FDA Approves Tirbanibulin for Actinic Keratosis on Larger Areas of Face, Scalp

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The new approval expands the treatment area by 4 times the previously approved area—from 25 cm2 to 100 cm2.

The US Food and Drug Administration (FDA) has expanded the use of tirbanibulin (Klisyri) for the treatment of actinic keratosis (AK) on larger areas of the face or scalp, up to 100 cm2, according to a press release from Almirall.1 The convenient 5-day topical field treatment for the condition—the shortest of any topical treatment for AK—is now approved in a 350 mg package size in addition to the established 250 mg size for smaller areas.

The new approval expands the treatment area by 4 times the previously approved area—from 25 cm2 to 100 cm2.1

“The FDA’s approval of the use of Klisyri for actinic keratosis on an extended surface of the face or scalp is a significant step forward for both patients and treating dermatologists,” said Karl Ziegelbauer, Chief Scientific Officer at Almirall.1 “With patients experiencing AK over larger surface areas, dermatologists are looking for ways to treat the entire affected area to help prevent further lesion progression.”

AK is the most common pre-cancerous dermatological condition and affects between 11% and 25% of people living in the US. It generally occurs in areas that have been exposed to ultraviolet (UV) radiation for extended periods of time, such as the face, ears, scalp, lips, forearms, lower legs, and the posterior side of the hands. As providers are unable to predict which lesions will eventually develop into squamous cell carcinoma, all lesions must be treated by a dermatologist.1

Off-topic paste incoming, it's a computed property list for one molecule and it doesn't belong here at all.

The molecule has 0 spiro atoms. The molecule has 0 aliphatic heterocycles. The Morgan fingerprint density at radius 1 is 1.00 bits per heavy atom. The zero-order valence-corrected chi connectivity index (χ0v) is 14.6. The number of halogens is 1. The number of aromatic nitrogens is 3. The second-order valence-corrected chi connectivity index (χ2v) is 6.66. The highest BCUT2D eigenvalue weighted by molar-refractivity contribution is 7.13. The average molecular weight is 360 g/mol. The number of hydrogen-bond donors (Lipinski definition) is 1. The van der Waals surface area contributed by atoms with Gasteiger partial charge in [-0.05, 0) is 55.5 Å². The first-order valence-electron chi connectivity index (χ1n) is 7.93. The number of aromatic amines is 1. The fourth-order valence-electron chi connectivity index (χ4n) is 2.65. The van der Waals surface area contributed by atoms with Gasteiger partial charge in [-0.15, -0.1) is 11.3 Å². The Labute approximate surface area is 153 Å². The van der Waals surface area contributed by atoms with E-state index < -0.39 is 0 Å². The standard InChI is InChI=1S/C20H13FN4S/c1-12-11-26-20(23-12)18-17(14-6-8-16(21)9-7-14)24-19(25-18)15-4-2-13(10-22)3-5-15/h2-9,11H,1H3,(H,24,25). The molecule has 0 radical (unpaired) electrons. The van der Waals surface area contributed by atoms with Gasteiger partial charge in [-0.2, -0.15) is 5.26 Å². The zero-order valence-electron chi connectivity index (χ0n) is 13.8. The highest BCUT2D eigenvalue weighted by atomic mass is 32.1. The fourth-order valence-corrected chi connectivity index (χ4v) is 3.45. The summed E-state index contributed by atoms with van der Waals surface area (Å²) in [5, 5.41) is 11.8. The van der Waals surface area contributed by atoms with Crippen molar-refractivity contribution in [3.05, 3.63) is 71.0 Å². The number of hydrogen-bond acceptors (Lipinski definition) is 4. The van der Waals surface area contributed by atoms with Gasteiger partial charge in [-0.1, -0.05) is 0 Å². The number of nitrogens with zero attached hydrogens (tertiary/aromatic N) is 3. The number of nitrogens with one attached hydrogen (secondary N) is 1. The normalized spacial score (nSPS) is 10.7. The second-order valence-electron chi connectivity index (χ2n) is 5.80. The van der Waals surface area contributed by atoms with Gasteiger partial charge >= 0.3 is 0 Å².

Originally approved in December 2020, the FDA’s decision to extend the use of the ointment, a novel microtubule inhibitor, to larger areas was based on data from a phase 3, multicenter, open-label, clinical safety study of more than 100 patients living in the US. Primary endpoints included the assessment of safety and tolerability of applying the ointment to approximately 100 cm2 on the face or balding scalp of patients with AK. Results were consistent with previous data examining the effects of the drug on an area of 25 cm2 in terms of local skin reactions and treatment-related adverse events. The most common adverse reactions included application site pain, local skin reactions, and application site pruritus.1

The efficacy of the drug in treating a larger area was also evaluated, with results revealing a percent reduction in lesion count that aligned with previous data.1

“With this new FDA approval, clinicians can now treat up to 4 times the surface area, allowing increased flexibility to provide treatment of actinic keratoses and achieve effective results with a good safety and tolerability profile for more patients,” said Neal Bhatia, MD, lead investigator for the larger treatment area pivotal study.1


  1. FDA approves Almirall’s Klisyri (tirbanibulin) for the treatment of actinic keratosis on expanded area of face or scalp up to 100 cm2. News release. Almirall. June 10, 2024. Accessed June 10, 2024.